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US Catholic leaders endorse Constitutional ammendment against gay marriage

Richard N. Ostling | September 11, 2003

NEW YORK — Leaders of the United States' Roman Catholic bishops gave "general support" on Wednesday to amending the U.S. Constitution in order to define marriage as a union of a man and woman. They also condemned legalized same-sex unions.

The 50-member administrative committee of the U.S. Conference of Catholic Bishops, meeting privately in Washington, acted after a strong Vatican call to defend traditional marriage and the decision of Canada's government to recognize same-sex marriages.

The bishops said they "strongly oppose any legislative and judicial attempts" at the federal or state levels "to grant same-sex unions the equivalent status and rights of marriage - by naming them marriage, civil unions or by other means."

The move plunges leaders of the nation's largest religious body, with 66.4 million members, in the middle of a growing national moral debate that could conceivably become as divisive as the one over abortion.

Sam Sinnett, president-elect of Dignity/USA, a group of 2,500 gay and lesbian Catholics, sharply criticized the bishops' action.

He said "they need to try to use the anti-gay card to deflect attention from what's really going on in the church," including such problems as the clergy sex abuse crisis.

The bishops' statement said "the church's teaching about the dignity of homosexual persons is clear. They must be accepted with respect, compassion and sensitivity," but that this does not mean changing marriage laws.

They said protection of marriage requires, among other things, advocacy for legislation and public policies that "define and support marriage as a unique, essential relationship and institution."

"At a time when family life is under significant stress, the principled defense of marriage is an urgent necessity to ensure the flourishing of persons, the well-being of children and the common good of society," the bishops said.

The Vatican denounced same-sex marriages in a July decree from its doctrinal office.

President George W. Bush has not endorsed a proposed constitutional amendment but has said marriage is between a man and a woman, and "we ought to codify that one way or the other."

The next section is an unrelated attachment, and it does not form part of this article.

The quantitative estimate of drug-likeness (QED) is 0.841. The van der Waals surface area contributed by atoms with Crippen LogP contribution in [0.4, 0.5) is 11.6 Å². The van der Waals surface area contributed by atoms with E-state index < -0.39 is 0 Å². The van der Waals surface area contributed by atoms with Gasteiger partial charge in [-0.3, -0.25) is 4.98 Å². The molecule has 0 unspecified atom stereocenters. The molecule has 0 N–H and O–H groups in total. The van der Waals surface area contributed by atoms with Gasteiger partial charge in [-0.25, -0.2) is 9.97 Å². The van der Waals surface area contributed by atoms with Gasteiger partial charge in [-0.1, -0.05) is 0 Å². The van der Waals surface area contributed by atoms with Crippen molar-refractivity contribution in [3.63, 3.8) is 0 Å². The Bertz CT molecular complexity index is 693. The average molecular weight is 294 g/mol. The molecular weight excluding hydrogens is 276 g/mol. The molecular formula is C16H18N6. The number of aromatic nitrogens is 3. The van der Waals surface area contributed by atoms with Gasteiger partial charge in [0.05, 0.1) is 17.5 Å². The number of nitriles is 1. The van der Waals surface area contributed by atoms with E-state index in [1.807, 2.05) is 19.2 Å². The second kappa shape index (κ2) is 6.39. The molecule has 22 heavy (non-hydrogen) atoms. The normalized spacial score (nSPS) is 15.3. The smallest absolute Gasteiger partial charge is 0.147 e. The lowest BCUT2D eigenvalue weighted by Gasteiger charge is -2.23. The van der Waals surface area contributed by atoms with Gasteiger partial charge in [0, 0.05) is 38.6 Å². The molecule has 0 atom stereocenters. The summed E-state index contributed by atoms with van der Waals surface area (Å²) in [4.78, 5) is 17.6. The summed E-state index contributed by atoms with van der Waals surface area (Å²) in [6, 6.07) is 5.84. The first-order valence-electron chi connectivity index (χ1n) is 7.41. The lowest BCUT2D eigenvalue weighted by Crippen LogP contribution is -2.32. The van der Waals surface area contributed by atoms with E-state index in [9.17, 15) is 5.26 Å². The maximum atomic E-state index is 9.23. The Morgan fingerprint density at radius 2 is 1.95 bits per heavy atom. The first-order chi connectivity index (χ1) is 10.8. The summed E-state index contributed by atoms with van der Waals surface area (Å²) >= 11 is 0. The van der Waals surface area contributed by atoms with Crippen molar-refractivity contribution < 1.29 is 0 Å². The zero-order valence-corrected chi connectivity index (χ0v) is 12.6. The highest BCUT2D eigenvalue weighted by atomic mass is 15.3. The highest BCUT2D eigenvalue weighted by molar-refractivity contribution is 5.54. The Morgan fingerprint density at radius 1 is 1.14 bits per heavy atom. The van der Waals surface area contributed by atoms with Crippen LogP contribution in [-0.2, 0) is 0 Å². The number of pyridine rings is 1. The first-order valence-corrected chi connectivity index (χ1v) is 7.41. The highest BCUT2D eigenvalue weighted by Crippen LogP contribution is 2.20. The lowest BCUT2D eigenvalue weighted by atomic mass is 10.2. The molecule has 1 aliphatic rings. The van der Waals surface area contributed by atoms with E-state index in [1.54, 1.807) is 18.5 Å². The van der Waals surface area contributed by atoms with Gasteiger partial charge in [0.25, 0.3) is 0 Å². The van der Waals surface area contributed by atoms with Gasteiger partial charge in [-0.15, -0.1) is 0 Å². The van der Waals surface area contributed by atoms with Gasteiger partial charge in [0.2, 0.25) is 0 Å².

The bishops did not endorse specific wording but mentioned the "federal marriage amendment" introduced in the U.S. House on May 21. Proponents say the bill now has 75 co-sponsors from both parties. Senate Majority Leader Bill Frist supports the idea but Democratic senators opposed it last week.

The proposed amendment reads: "Marriage in the United States shall consist only of the union of a man and a woman. Neither this constitution or the constitution of any state, nor state or federal law, shall be construed to require that marital status or the legal incidents thereof be conferred upon unmarried couples or groups."

Matt Daniels, president of the Alliance for Marriage, which is campaigning for the amendment, said the bishops' decision is a "milestone" that recognizes only a constitutional change "offers hope of preserving the legal status of marriage for future generations."

"The courts are taking us to the point of a constitutional crisis over this issue. The handwriting's on the wall," Daniels said.

State courts in Massachusetts and New Jersey face decisions on lawsuits from same-sex couples who seek the right to marry.

David Smith, spokesman for Human Rights Campaign, a gay advocacy group, said "we are extremely disappointed that the U.S. Catholic bishops would involve themselves in the political efforts of some groups that are trying to make sure gay and lesbian families never receive the rights, protections and security of civil marriage."

Smith said gay organizations are not asking that churches be forced to recognize "marriages not in keeping with their teachings," only for change in secular law. –Sapa-AP

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